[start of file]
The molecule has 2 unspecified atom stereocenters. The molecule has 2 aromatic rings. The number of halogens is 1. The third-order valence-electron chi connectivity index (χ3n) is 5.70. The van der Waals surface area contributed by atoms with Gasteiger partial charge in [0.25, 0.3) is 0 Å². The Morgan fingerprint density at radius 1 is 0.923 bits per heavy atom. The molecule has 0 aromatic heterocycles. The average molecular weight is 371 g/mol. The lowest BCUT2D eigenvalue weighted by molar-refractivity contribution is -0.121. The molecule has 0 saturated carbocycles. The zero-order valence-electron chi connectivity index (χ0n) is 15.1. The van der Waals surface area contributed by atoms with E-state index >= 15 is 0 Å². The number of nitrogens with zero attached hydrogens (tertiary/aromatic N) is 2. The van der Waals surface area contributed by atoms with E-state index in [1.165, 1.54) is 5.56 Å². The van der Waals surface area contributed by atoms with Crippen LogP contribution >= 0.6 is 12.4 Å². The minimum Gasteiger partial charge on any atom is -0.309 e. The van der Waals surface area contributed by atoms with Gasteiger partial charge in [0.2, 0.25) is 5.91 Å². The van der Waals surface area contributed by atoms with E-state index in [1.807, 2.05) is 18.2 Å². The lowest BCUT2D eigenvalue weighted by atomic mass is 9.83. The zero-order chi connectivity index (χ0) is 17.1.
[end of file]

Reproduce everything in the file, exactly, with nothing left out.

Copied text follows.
The molecule has 2 unspecified atom stereocenters. The molecule has 2 aromatic rings. The number of halogens is 1. The third-order valence-electron chi connectivity index (χ3n) is 5.70. The van der Waals surface area contributed by atoms with Gasteiger partial charge in [0.25, 0.3) is 0 Å². The Morgan fingerprint density at radius 1 is 0.923 bits per heavy atom. The molecule has 0 aromatic heterocycles. The average molecular weight is 371 g/mol. The lowest BCUT2D eigenvalue weighted by molar-refractivity contribution is -0.121. The molecule has 0 saturated carbocycles. The zero-order valence-electron chi connectivity index (χ0n) is 15.1. The van der Waals surface area contributed by atoms with E-state index >= 15 is 0 Å². The number of nitrogens with zero attached hydrogens (tertiary/aromatic N) is 2. The van der Waals surface area contributed by atoms with E-state index in [1.165, 1.54) is 5.56 Å². The van der Waals surface area contributed by atoms with Crippen LogP contribution >= 0.6 is 12.4 Å². The minimum Gasteiger partial charge on any atom is -0.309 e. The van der Waals surface area contributed by atoms with Gasteiger partial charge in [0.2, 0.25) is 5.91 Å². The van der Waals surface area contributed by atoms with E-state index in [1.807, 2.05) is 18.2 Å². The lowest BCUT2D eigenvalue weighted by atomic mass is 9.83. The zero-order chi connectivity index (χ0) is 17.1.